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Let`s turn to Senator Bernie Sanders of Vermont, who is the only member of
the Democratic Caucus to vote against the so-called filibuster reform.
Senator, good to have you with us tonight.
I`d like you to respond to that fundraising letter of Mitch McConnell. I
mean, are things going to change? Are we going to see the same old Mitch?
SEN. BERNIE SANDERS (I), VERMONT: Look, at the end of the day, what that
legislation did is made it easier for some cabinet appointees to take their
jobs. That`s important. It`s going to speed up the process in the Senate.
But at the end of the day, Ed, this country faces enormous economic crises.
We`ve got to deal with global warming. We`ve got to deal with education. We
have to deal with deficit reduction.
We are not going to be able to do what the American people want if we have
to get 60 votes. And as a result of that agreement, we`re going to continue
to have to get 60 votes. And that`s why I voted against it.
SCHULTZ: Isn`t Mr. McConnell showing it`s going to be the same attitude? He
beat the liberals.
SANDERS: Yes. No, I think it will.
Look, here`s what has happened. Historically, there was a gentleman`s
agreement in the Senate, and that is that you will not use the filibuster
requiring 60 votes unless it was something really you felt very
passionately about. When Lyndon Johnson was majority leader, he had to use
cloture on one occasion.
Since Obama has been president, Reid has had to use it hundreds of times.
In other words, the Republicans have changed the rules. Any significant
piece of legislation now requires 60 votes. You can`t govern effectively
under those conditions.
What we should have said, if you want to oppose something, go to the floor.
Talk and talk and talk. But when you`re finished, it`s going to be 51 votes
that makes the decision.
SCHULTZ: Senator, you heard some of the comments from my radio show. It was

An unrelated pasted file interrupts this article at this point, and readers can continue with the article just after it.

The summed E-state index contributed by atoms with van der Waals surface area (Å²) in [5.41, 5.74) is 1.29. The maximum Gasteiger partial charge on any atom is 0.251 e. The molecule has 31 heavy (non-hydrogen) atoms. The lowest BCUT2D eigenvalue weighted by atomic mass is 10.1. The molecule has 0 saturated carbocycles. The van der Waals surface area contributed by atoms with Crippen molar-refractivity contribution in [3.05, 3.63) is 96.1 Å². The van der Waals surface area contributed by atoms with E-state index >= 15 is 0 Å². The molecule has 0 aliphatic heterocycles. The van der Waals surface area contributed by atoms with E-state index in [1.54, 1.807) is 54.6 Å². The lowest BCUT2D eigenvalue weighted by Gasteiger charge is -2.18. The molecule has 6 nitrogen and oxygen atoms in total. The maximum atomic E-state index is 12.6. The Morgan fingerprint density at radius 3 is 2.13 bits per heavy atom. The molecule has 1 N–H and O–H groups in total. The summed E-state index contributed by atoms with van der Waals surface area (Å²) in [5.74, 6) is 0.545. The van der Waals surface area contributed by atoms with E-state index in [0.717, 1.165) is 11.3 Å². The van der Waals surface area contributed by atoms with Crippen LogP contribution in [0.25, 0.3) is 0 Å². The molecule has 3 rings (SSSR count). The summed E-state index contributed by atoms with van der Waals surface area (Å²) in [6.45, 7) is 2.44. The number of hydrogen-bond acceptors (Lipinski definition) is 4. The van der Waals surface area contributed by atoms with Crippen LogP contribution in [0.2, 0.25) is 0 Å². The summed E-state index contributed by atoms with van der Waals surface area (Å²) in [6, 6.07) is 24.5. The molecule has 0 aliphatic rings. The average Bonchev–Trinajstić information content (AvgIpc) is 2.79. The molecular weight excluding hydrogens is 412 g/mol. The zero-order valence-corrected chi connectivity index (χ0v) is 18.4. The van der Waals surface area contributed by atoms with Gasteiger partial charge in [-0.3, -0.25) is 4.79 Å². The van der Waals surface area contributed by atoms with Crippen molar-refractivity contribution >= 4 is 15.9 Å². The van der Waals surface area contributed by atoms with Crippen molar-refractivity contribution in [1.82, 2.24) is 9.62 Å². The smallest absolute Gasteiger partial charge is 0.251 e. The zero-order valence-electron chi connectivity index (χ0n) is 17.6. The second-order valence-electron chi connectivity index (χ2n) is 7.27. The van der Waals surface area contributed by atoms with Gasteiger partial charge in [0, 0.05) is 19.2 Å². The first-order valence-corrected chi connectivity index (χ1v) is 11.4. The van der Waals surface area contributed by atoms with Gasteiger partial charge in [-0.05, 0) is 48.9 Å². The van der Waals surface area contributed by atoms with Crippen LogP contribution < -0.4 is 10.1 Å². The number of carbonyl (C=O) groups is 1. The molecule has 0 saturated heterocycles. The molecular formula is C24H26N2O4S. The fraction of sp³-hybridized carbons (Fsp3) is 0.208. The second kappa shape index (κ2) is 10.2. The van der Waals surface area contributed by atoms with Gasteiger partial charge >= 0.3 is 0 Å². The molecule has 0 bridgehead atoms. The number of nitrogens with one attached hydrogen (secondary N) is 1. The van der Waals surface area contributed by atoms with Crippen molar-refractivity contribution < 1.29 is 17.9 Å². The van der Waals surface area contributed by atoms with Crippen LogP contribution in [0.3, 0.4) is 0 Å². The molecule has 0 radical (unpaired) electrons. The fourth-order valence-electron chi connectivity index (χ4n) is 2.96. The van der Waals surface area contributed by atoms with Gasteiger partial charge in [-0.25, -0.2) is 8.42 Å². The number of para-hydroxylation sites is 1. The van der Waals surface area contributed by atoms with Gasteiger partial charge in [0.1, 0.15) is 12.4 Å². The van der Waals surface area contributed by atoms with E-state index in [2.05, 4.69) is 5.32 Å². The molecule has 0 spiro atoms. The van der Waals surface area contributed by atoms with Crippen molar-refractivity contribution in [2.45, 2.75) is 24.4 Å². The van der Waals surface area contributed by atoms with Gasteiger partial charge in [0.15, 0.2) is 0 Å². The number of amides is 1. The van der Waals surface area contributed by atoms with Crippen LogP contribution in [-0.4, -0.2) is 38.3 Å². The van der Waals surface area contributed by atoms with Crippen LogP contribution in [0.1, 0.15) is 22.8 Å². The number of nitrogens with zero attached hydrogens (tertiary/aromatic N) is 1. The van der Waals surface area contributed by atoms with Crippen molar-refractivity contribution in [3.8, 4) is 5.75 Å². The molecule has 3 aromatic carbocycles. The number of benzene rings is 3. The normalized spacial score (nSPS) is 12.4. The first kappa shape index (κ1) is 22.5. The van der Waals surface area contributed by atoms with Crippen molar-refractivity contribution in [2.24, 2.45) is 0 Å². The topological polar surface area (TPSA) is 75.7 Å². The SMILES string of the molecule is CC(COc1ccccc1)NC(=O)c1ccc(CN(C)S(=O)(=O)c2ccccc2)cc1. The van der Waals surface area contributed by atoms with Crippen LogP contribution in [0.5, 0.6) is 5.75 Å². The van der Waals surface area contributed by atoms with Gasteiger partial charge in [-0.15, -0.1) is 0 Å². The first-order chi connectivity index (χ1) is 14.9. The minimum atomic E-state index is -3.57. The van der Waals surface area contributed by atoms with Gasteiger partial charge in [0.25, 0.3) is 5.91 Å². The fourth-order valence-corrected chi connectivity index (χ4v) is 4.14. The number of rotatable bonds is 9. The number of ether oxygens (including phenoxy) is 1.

all over liberal talk radio today. It`s all in the social media.
I mean, how much more abuse must the Democrats take in this process before
they finally adopt meaningful filibuster reform? I mean, we`ve got, you
know, this ruling by the court in Washington on some of the appointments of
President Obama. You can be sure that Mitch McConnell is probably behind
closed doors, smiling about that. He is not there to help the president.
But the question is: why don`t the Democrats realize what is happening
here? They may realize it, but they`re afraid to move forward on it. And
people are frustrated in this country. This is what they voted for.
SANDERS: No, Ed, you know, I agree with you. That`s why I did not vote for
And I think what everybody has got to understand -- and you`ve made this
very clear -- this is not some kind of inside the beltway abstraction about
Senate rules. This is really important stuff, because we have a nation that
is demanding action to create millions of jobs to transform our energy
system, to come up with a fair tax proposal so the wealthy and large
corporations start paying their fair share.
We are not going to be able to do those things and many other things, the
things, in fact, that Mitch McConnell and his billionaire friends are
worried about, we are not going to be able to do that if we need 60 votes.
No, I think what ended up happening is we could only get to the best of my
knowledge 47, 48 votes. That was the reality. There were seven or so
Democrats who chose not to go along with what we call the talking
filibuster, which would have meant 51 votes. And that`s the story.
SCHULTZ: It looks to me like we`re reaching the point where the American
public is growing more aware of filibuster reform that relates to
substantive issues. And this is not a good deal. And it`s going to be very
interesting to see how this plays out.
Next week, the president is going to be going to Nevada to talk about
immigration reform. I mean, do you think that we can get immigration reform
in this country? I mean, are there going to be -- I don`t think there is
going to be -- I don`t think there`s going to be 60 votes for the assault
weapons ban. I think there is not going to be 60 votes for climate change.
What about immigration reform?
SANDERS: Well, I think you`re probably right. And what ends up happening is
if you manage to cobble together some agreement, which does get you 60
votes, what you can be absolutely assured of is that that piece of
legislation is going to be much, much more conservative, much less
effective than it otherwise would have been.
Could we get 51 votes to create millions of jobs and rebuild the
infrastructure? Yes, I think we can. Can we get 51 votes to ask the wealthy
and large corporations to help us with deficit reduction rather than cut
Social Security and Medicare? I think we can.
But can we get 60 votes for those proposals? No, we can`t.
SCHULTZ: Senator Bernie Sanders, good to have you with us this evening.
Thanks so much.
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